Tag Archives: Forbes

California’s Business Climate — Myths & Facts

I just came from the Capitol press conference on the sham of a report about the supposed cost of regulation in California. Not surprisingly conservatives and business groups are touting the study, as “evidence” that we need to de-regulate California and they took great glee in perpetuating a tired myth – California is a bad place to do business. The problems with the study are numerous, as noted in previous Calitics posts . The study takes much of its data from right-wing think tanks and Forbes magazine, not exactly subjective sources. It is purposefully vague in naming specific regulations that are supposedly so burdensome to business. It doesn’t take into account the myriad benefits of California consumer, labor, environmental and wage protections. And many of the arguments it does make are completely misleading.

The familiar refrain that California is a high-tax, high-wage-state that drives businesses away is simply not supported by the facts.

MYTH: California has the highest taxes in the nation

FACT : California is a high-income state with a wide range of revenue sources. Besides local and state taxes, California collects fees, assessments and other taxes. Taking into account all of those sources of revenue, California has a very moderate tax rate. The percentage of average income Californians pay in all taxes, which is a measure of tax burden, is reasonable compared to other states. Using that measure of tax burden, California ranks number 17 behind states like Alaska, Wyoming and North Dakota that have a higher tax burden per capita.

MYTH: California’s high-taxes and cost of doing business is driving businesses and jobs to states with fewer regulations

FACT: California loses very few jobs from businesses leaving the state. In fact, only 11,000 jobs leave the state annually out of a total of 18 million jobs. That’s only 0.06% of California’s total jobs that are lost by businesses moving out of state. The biggest job creation and loss engine are businesses opening, expanding, shrinking and closing within the state due to normal business cycles-very few businesses leave the state to our neighbors.

California has lost fewer jobs than our ostensibly “business-friendly” neighboring states. California does not rank in the Top 10 of states suffering job loss from 2008-09 and three of our five neighboring states lost more jobs than California. Our low-tax neighbors of Arizona, Nevada and Oregon had over 6.5% job loss, while California only had 4%. Even notoriously low-tax, little regulation states like Florida and the Carolinas have suffered more job losses than California.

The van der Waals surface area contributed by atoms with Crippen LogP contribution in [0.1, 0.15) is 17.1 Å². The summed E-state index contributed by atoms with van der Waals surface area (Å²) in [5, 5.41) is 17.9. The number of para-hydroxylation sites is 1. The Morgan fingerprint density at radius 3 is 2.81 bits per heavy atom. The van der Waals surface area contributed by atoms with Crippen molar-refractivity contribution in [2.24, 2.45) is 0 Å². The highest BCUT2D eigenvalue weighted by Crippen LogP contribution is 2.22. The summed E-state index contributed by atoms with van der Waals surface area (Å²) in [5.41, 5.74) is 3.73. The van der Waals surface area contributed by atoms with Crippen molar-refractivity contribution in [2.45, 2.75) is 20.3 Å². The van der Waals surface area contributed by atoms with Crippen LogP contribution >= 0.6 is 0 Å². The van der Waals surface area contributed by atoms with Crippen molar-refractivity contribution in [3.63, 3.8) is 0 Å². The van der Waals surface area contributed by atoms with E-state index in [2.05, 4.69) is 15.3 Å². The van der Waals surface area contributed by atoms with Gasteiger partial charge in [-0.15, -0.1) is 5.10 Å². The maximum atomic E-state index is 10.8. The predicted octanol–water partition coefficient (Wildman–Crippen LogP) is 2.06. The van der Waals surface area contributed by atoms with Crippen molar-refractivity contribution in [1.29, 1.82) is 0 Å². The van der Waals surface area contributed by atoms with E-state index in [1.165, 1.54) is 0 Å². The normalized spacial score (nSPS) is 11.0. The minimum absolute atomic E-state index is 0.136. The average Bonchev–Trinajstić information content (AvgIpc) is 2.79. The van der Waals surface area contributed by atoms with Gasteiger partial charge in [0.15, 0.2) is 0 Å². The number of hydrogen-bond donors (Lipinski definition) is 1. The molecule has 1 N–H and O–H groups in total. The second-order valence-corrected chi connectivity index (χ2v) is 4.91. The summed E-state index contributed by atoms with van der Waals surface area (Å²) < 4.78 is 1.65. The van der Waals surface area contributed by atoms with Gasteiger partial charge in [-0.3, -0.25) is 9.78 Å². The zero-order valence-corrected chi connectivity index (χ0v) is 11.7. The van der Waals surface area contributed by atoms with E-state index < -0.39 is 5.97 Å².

MYTH: Businesses will not come to California because of our high-taxes and high-wages

FACT: Businesses chose their locations for many different reasons including the tax burden, but also based on other criteria such as infrastructure, education and skill level of the workforce, access to intellectual and natural resources and many others. In that regard, California has an advantage because of our natural and human resources and the high concentration of research and technology centers. In addition, California workers are among the most productive with  an annual average output that is 13% higher than in other states.  

However, we are in danger of losing our competitive edge. Budget cuts result in crumbling roads, under-funded education systems that fail to educate the workforce, traffic-clogged highways that slow delivery and inadequate housing stock. California businesses can’t be globally competitive when they don’t have the infrastructure to perform. That is what will drive business from the state.

MYTH: California already taxes everything

FACT: Actually, California has many untapped sources of revenue that other states regularly tax. We could raise billions from the following immediate changes, with little impact on small businesses:

    $855 million: Oil Severance Tax of 9.9% on any oil pumping from California soil or water (California is the only oil-producing state without one.)

    $2 billion: Close the corporate loophole on Proposition 13 and raise the rates on assessments of corporate property.

    $1.1 billion: Impose a tax on services, similar to the sales tax. California only taxes 21 of a possible 168 services that many states tax. In contrast, Washington and New Mexico tax 158 different services.

    $470 million: Raise the corporate income tax by only 0.46% which barely keeps pace with the 557% net profit corporations saw from 2001-05 in California.

TOTAL: $5.725 Billion